This is what happens when you combine game theory, psychology and sociology on a gameshow you get the phenomena called Golden Balls.  I have not watched an entire episode, but merely some outcomes of the final decision in which two people are given three possible outcomes for splitting, usually, a large sum of money.

What happens is each contestant is given two golden balls, within each ball there is a little sign that says ‘split’ or ‘steal.  That gives us three possibilities…

1.  Split – Split = contestants split the pot.

2.  Split – Steal = contestant who chose the steal ball takes home the entire pot.

3.  Steal – Steal = contestants forfeit the entire pot.

This of course has game theorists rubbing their greasy little hands together with glee because the choices presented are unambiguous, but the calculations that people must undertake most certainly are.

Let’s take a look at some outcomes – (the MC lays out the rules each time, feel free to skip to the ‘moment of truth’ but make sure you watch the conversation time before they have to choose)





This is really a terrible show – but inside that terribleness – lurk a couple of questions that may bother you for awhile.  What would you do if up there with another stranger?  Go for the amiable split and risk everything, or take the money and run.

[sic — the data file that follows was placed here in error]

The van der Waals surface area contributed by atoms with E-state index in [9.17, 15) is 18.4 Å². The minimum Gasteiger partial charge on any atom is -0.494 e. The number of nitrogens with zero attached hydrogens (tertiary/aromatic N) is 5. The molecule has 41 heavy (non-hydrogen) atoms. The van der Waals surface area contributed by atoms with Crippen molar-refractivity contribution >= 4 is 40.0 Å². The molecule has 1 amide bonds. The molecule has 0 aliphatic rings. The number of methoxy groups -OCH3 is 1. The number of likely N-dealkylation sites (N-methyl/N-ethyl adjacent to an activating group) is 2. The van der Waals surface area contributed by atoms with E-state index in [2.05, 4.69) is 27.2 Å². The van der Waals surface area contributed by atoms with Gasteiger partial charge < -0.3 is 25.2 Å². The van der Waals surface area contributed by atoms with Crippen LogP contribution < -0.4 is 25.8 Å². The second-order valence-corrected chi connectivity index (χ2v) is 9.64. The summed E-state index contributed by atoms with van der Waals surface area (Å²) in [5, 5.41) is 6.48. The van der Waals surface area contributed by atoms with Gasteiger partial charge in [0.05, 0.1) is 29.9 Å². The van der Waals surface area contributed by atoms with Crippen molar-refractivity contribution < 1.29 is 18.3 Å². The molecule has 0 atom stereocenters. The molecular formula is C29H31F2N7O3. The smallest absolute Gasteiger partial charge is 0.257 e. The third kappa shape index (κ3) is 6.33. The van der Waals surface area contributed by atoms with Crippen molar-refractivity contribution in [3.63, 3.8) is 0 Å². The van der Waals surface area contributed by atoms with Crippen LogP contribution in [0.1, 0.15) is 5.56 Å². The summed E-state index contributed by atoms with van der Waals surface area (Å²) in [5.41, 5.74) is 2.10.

Can you judge the character of another person in 45 minutes?  Enough to take them on their word?  But then what about the double lose scenario, if we are to believe in the baseness of human nature then the logical choice is the ‘steal’ ball.

Does this boil down to making a person trust you enough to screw them over, or is about building enough trust to ensure a win/win scenario for both contestants?  What I have noticed in this admittedly small sample of clips is that people who go for the steal option rationalize their choice by saying that this is ‘just a game’ and games are there to win.  Is that enough to justify selfish behaviour?

Conversely, when people do decide to honestly split was it out of actual altruistic impetuses or the calculated desire not to go home empty handed?  The amount of moral ambiguity involved in making these decisions must take a terrible psychic toll on the contestants.

A larger meta thought on the whole ‘gameshow’ aspect is -how ethical is it to be deriving pleasure from watching poor people go tooth and nail at each other for money?

Here is an entire episode if you happen to be the curious sort.


Gimmicky game show or a window into the human psyche?  What this show does and shows about people is still rattling around inside my skull – what faithful commentariat do you think ?